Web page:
Album Review :
Casting Crowns - Come To The Well

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Artist: Casting Crowns
Title: Come to the Well
Label: Reunion Records
Release Date: 10/18/11
Reviewer: Jonathan Andre

Tracklisting:

  1. Courageous
  2. City on a Hill
  3. Jesus, Friend of Sinners
  4. Already There
  5. The Well
  6. Spirit Wind
  7. Just Another Birthday
  8. Wedding Day
  9. Angel
  10. My Own Worst Enemy
  11. Facedown
  12. So Far to Find You

Casting Crowns have had success throughout the past decade. Since entering Christian music in 2003 with their hit songs ‘Who Am I’ and ‘Voice of Truth’, the band have become one of the most successful to date, recording over 8 albums and receiving plenty of praise from both the Christian and mainstream music industry. Despite success with Dove and Grammy awards, Casting Crowns have never lost sight of their own ministry. Casting Crowns still travel part-time (since the band was formed by youth pastors), serving in their local church from Sunday to Wednesday; touring from Thursday through Saturday. With their latest album released last October, I was surprised about how much I enjoyed listening to it. Speaking about how Jesus is the Well in which we drink from, this is an album that minsters to the heart of the listener, urging them to stand up and be courageous for Christ.

The first single to the album, ‘Courageous’, was a song used for the movie of the same name, about how four fathers in law enforcement deal with a tragedy that strikes at their very hearts, acknowledging that they need to understand their roles as husbands and fathers. The movie took the audience on a journey as these characters re-evaluated their lives and their faith. Similarly in the song, singer Mark Hall explains about how we as men “…all have a desire for significance. We want to know we matter. We want to know we count for something…[therefore we need] to stand for something—or better yet, for Someone…” As Hall belts out the chorus above the guitars ‘…we were made to be courageous…’ I am constantly reminded of 2 Timothy 1:7, where Paul proclaims that ‘…For the Spirit God gave us does not make us timid, but gives us power, love and self-discipline…’ God’s power lives inside of us; we don’t have to be afraid of anything, and we can stand up courageous as God intended for us to be. This is a declaration, an anthem to be sung by fathers and also over them. Powerful guitars and drums are the musical focus for this song, fitting as their first single.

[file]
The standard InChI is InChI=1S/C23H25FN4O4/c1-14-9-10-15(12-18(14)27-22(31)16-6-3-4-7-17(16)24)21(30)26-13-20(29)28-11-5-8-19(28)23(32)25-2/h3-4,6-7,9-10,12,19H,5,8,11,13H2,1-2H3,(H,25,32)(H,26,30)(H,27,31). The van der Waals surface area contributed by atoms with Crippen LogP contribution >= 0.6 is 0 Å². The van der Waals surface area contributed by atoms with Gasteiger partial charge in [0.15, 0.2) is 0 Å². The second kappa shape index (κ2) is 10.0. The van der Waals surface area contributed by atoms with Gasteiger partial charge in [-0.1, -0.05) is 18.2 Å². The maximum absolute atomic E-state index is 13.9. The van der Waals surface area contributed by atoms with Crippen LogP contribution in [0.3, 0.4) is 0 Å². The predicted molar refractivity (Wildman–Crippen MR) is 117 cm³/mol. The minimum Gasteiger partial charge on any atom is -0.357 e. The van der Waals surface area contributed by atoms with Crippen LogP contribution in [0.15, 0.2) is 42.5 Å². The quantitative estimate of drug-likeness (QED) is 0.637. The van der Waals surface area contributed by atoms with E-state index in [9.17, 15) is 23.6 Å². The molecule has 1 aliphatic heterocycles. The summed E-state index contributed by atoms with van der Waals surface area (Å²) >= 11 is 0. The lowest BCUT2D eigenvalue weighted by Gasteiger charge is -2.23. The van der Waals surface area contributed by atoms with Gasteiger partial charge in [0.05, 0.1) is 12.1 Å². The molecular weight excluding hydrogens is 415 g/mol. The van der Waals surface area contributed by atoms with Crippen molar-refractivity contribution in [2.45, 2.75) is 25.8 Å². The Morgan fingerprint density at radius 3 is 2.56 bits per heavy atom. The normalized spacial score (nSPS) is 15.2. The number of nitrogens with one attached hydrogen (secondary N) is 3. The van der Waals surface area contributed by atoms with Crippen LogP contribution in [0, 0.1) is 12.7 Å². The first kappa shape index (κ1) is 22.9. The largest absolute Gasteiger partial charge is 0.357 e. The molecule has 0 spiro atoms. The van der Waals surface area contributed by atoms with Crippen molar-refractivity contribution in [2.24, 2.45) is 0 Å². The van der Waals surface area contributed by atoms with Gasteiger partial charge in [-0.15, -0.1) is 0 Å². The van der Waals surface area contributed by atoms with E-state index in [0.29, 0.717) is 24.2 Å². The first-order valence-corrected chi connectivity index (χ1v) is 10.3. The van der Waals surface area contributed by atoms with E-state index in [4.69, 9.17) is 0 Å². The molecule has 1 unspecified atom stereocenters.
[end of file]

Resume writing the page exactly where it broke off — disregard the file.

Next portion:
Another song that has challenged my thinking is ‘City on a Hill’. The song has definitely grown on me, and speaks about division in the church. Mark Hall states that the song pictures “…two old men sitting and…[remembering] what happened to the city on the hill because it’s not there anymore…they remember the warriors thought everyone was weak so they went off and started their own city. The dancers didn’t think everyone had enough spirit so they went off and started their own city. It’s an allegory of the factions of the modern Church, the result of predominantly like-minded people often dwelling upon non-essentials and personal taste to go their own direction…” This is a very difficult topic to introduce, in any Christian song, and I applaud the band for bringing this issue to the table of discussion. With the violin the main instrument throughout, a reflective and sombre mood is created, and quite rightly so. Hall asks the poignant question, through the lyric, that ‘…one by one, would we run away, with our made up minds to leave it all behind, would our light begin to fade with the city on a hill…’; encouraging us to re-evaluate our own lives and see whether we need to change ideas and beliefs that may be standing in the way of our own relationships inside the church.